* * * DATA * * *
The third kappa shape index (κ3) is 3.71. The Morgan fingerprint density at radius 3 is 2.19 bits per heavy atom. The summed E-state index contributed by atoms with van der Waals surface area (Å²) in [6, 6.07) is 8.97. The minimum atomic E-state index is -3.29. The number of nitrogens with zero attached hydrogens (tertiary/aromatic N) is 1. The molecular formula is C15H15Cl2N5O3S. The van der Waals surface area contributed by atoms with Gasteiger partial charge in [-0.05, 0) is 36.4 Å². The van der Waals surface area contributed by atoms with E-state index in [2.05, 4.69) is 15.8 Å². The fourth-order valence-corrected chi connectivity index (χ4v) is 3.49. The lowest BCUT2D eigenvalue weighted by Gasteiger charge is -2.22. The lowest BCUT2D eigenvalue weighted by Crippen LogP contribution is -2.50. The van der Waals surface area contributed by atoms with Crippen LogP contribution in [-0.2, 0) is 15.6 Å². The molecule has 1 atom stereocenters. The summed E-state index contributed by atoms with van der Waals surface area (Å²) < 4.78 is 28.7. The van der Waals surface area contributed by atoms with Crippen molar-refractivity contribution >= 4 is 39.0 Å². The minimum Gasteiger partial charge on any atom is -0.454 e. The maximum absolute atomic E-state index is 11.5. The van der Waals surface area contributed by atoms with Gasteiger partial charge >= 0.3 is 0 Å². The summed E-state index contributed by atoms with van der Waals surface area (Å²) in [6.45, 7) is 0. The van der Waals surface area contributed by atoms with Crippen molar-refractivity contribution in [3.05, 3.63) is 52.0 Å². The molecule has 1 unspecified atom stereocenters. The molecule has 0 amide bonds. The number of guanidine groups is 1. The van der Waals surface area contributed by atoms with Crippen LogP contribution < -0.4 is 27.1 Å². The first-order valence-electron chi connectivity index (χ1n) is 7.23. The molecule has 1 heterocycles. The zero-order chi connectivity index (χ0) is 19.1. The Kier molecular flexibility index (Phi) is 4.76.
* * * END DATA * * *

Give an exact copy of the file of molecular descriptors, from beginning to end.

The third kappa shape index (κ3) is 3.71. The Morgan fingerprint density at radius 3 is 2.19 bits per heavy atom. The summed E-state index contributed by atoms with van der Waals surface area (Å²) in [6, 6.07) is 8.97. The minimum atomic E-state index is -3.29. The number of nitrogens with zero attached hydrogens (tertiary/aromatic N) is 1. The molecular formula is C15H15Cl2N5O3S. The van der Waals surface area contributed by atoms with Gasteiger partial charge in [-0.05, 0) is 36.4 Å². The van der Waals surface area contributed by atoms with E-state index in [2.05, 4.69) is 15.8 Å². The fourth-order valence-corrected chi connectivity index (χ4v) is 3.49. The lowest BCUT2D eigenvalue weighted by Gasteiger charge is -2.22. The lowest BCUT2D eigenvalue weighted by Crippen LogP contribution is -2.50. The van der Waals surface area contributed by atoms with Crippen LogP contribution in [-0.2, 0) is 15.6 Å². The molecule has 1 atom stereocenters. The summed E-state index contributed by atoms with van der Waals surface area (Å²) < 4.78 is 28.7. The van der Waals surface area contributed by atoms with Crippen molar-refractivity contribution >= 4 is 39.0 Å². The minimum Gasteiger partial charge on any atom is -0.454 e. The maximum absolute atomic E-state index is 11.5. The van der Waals surface area contributed by atoms with Gasteiger partial charge >= 0.3 is 0 Å². The summed E-state index contributed by atoms with van der Waals surface area (Å²) in [6.45, 7) is 0. The van der Waals surface area contributed by atoms with Crippen molar-refractivity contribution in [3.05, 3.63) is 52.0 Å². The molecule has 1 unspecified atom stereocenters. The molecule has 0 amide bonds. The number of guanidine groups is 1. The van der Waals surface area contributed by atoms with Crippen LogP contribution < -0.4 is 27.1 Å². The first-order valence-electron chi connectivity index (χ1n) is 7.23. The molecule has 1 heterocycles. The zero-order chi connectivity index (χ0) is 19.1. The Kier molecular flexibility index (Phi) is 4.76.